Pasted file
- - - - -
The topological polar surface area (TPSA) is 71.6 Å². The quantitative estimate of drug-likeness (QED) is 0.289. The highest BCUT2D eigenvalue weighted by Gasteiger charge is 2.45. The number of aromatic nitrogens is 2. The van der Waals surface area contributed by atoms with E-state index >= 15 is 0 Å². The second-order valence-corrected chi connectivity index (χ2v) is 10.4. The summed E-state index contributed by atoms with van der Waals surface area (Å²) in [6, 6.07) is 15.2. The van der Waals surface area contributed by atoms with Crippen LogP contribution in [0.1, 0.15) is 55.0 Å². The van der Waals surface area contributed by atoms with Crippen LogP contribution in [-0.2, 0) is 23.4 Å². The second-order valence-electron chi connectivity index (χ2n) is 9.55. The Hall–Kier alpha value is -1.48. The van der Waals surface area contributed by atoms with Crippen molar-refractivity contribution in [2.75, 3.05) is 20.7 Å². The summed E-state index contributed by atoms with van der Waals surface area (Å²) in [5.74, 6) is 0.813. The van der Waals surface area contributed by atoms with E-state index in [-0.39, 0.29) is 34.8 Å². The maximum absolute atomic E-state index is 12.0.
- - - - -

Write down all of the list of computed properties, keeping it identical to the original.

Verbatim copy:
The topological polar surface area (TPSA) is 71.6 Å². The quantitative estimate of drug-likeness (QED) is 0.289. The highest BCUT2D eigenvalue weighted by Gasteiger charge is 2.45. The number of aromatic nitrogens is 2. The van der Waals surface area contributed by atoms with E-state index >= 15 is 0 Å². The second-order valence-corrected chi connectivity index (χ2v) is 10.4. The summed E-state index contributed by atoms with van der Waals surface area (Å²) in [6, 6.07) is 15.2. The van der Waals surface area contributed by atoms with Crippen LogP contribution in [0.1, 0.15) is 55.0 Å². The van der Waals surface area contributed by atoms with Crippen LogP contribution in [-0.2, 0) is 23.4 Å². The second-order valence-electron chi connectivity index (χ2n) is 9.55. The Hall–Kier alpha value is -1.48. The van der Waals surface area contributed by atoms with Crippen molar-refractivity contribution in [2.75, 3.05) is 20.7 Å². The summed E-state index contributed by atoms with van der Waals surface area (Å²) in [5.74, 6) is 0.813. The van der Waals surface area contributed by atoms with E-state index in [-0.39, 0.29) is 34.8 Å². The maximum absolute atomic E-state index is 12.0.